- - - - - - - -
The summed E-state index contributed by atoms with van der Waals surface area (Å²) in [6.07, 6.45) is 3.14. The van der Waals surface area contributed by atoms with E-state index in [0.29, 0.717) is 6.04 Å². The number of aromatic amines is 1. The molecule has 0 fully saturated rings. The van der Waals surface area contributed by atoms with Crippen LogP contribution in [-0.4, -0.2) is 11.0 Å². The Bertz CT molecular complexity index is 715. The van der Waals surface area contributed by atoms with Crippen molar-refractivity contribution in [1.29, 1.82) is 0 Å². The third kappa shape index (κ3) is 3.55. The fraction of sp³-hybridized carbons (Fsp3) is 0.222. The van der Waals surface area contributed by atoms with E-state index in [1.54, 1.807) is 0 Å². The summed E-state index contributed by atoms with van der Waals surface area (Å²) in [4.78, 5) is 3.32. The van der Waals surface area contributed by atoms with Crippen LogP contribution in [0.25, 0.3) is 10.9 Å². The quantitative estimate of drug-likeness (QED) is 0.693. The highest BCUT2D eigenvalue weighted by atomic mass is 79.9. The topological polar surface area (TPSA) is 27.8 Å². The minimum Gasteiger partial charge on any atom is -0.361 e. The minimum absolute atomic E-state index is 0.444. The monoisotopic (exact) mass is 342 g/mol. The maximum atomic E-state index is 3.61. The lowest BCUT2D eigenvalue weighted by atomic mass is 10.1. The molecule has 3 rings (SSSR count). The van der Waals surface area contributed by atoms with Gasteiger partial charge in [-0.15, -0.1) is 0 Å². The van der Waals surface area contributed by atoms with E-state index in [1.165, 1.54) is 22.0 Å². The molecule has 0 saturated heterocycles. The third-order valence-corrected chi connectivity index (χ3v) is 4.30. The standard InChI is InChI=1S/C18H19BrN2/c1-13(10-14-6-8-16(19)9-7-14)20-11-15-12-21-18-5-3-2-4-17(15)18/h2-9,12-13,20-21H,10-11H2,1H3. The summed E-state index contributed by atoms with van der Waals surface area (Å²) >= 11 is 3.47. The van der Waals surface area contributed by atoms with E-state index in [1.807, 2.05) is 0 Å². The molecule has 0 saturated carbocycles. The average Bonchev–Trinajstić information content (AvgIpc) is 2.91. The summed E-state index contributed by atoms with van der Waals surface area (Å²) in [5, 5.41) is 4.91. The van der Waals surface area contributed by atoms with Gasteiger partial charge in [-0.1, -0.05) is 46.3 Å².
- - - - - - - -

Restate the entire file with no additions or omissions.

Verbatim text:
The summed E-state index contributed by atoms with van der Waals surface area (Å²) in [6.07, 6.45) is 3.14. The van der Waals surface area contributed by atoms with E-state index in [0.29, 0.717) is 6.04 Å². The number of aromatic amines is 1. The molecule has 0 fully saturated rings. The van der Waals surface area contributed by atoms with Crippen LogP contribution in [-0.4, -0.2) is 11.0 Å². The Bertz CT molecular complexity index is 715. The van der Waals surface area contributed by atoms with Crippen molar-refractivity contribution in [1.29, 1.82) is 0 Å². The third kappa shape index (κ3) is 3.55. The fraction of sp³-hybridized carbons (Fsp3) is 0.222. The van der Waals surface area contributed by atoms with E-state index in [1.54, 1.807) is 0 Å². The summed E-state index contributed by atoms with van der Waals surface area (Å²) in [4.78, 5) is 3.32. The van der Waals surface area contributed by atoms with Crippen LogP contribution in [0.25, 0.3) is 10.9 Å². The quantitative estimate of drug-likeness (QED) is 0.693. The highest BCUT2D eigenvalue weighted by atomic mass is 79.9. The topological polar surface area (TPSA) is 27.8 Å². The minimum Gasteiger partial charge on any atom is -0.361 e. The minimum absolute atomic E-state index is 0.444. The monoisotopic (exact) mass is 342 g/mol. The maximum atomic E-state index is 3.61. The lowest BCUT2D eigenvalue weighted by atomic mass is 10.1. The molecule has 3 rings (SSSR count). The van der Waals surface area contributed by atoms with Gasteiger partial charge in [-0.15, -0.1) is 0 Å². The van der Waals surface area contributed by atoms with E-state index in [1.165, 1.54) is 22.0 Å². The molecule has 0 saturated heterocycles. The third-order valence-corrected chi connectivity index (χ3v) is 4.30. The standard InChI is InChI=1S/C18H19BrN2/c1-13(10-14-6-8-16(19)9-7-14)20-11-15-12-21-18-5-3-2-4-17(15)18/h2-9,12-13,20-21H,10-11H2,1H3. The summed E-state index contributed by atoms with van der Waals surface area (Å²) >= 11 is 3.47. The van der Waals surface area contributed by atoms with E-state index in [1.807, 2.05) is 0 Å². The molecule has 0 saturated carbocycles. The average Bonchev–Trinajstić information content (AvgIpc) is 2.91. The summed E-state index contributed by atoms with van der Waals surface area (Å²) in [5, 5.41) is 4.91. The van der Waals surface area contributed by atoms with Gasteiger partial charge in [-0.1, -0.05) is 46.3 Å².